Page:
BTW - since you state that the purpose of marriage is to procreate, why should the state allow post-menopausal women or infertile men to marry?

by Khun David 2008-11-07 08:36PM | 0 recs
why are people so intolerant ?

As a young black woman I wondered why South Boston Irish-Americans rocked school buses screamed curses and called children niggers.These were the children and grandchildren of people who knew what is was like to be despised..."no dogs or Irish allowed". Don't they know better? Shouldn't they be more empathetic? I wondered why about Jews,Italian-Americans and poor white people from Appalachia.

I don't know why people are so intolerant,but then I don't know why people are willing to do so more than simply tolerate. We give willing time money health love blood all to the cause of equality.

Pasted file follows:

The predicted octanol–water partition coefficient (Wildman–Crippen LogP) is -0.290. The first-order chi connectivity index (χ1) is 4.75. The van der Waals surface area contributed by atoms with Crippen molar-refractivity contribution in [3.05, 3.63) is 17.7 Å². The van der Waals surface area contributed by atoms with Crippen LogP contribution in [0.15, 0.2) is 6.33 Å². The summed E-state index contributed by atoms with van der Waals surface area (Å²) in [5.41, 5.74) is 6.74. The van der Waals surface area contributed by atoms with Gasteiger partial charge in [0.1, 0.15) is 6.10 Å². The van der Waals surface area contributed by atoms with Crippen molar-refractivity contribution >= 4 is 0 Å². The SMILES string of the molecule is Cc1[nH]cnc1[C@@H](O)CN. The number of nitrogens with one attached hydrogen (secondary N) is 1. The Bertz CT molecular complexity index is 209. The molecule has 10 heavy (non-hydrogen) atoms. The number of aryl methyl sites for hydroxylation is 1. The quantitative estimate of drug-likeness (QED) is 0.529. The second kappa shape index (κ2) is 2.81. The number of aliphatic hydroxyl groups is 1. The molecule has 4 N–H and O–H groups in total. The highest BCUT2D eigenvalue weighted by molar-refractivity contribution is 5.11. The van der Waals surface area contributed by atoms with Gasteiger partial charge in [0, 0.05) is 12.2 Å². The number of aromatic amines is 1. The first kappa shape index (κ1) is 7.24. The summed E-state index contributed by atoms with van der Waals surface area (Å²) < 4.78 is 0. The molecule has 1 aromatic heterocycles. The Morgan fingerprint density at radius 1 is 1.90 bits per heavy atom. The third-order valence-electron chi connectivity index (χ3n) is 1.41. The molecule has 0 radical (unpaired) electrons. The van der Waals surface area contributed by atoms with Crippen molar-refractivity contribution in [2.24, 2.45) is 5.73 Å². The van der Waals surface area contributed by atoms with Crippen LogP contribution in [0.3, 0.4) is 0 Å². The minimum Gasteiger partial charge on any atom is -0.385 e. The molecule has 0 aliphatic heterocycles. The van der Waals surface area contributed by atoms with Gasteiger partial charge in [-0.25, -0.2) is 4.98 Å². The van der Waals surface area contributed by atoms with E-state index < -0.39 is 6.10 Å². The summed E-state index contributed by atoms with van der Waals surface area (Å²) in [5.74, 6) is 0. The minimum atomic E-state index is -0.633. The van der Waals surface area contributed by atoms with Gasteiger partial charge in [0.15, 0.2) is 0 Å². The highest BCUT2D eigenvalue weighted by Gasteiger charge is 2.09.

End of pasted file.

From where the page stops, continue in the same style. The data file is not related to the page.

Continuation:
by Ida B 2008-11-07 05:36PM | 0 recs
PS

Why are you so pissed at black folks in particular? Did you think there was a quid pro quo? I would love a clearer understanding of how you arrived at your conclusion.

Facts Belie the Scapegoating of Black People for Proposition 8
http://myleftwing.com/showDiary.do;jsess ionid=9874480084675B3B3303E7B80DE72B9D?d iaryId=23580

by Ida B 2008-11-07 05:58PM | 0 recs
Re: PS

More likely than not, this guy's a troll, probably of the GOP sort. Ignore 'im, people are being stupid- as people generally do. I don't know how this stereotype got started, but it's asinine.

by ragekage 2008-11-07 06:22PM | 0 recs
Shanikka's diary is a good read

thanks for linking.

by NeciVelez 2008-11-08 02:56AM | 0 recs
Re: PS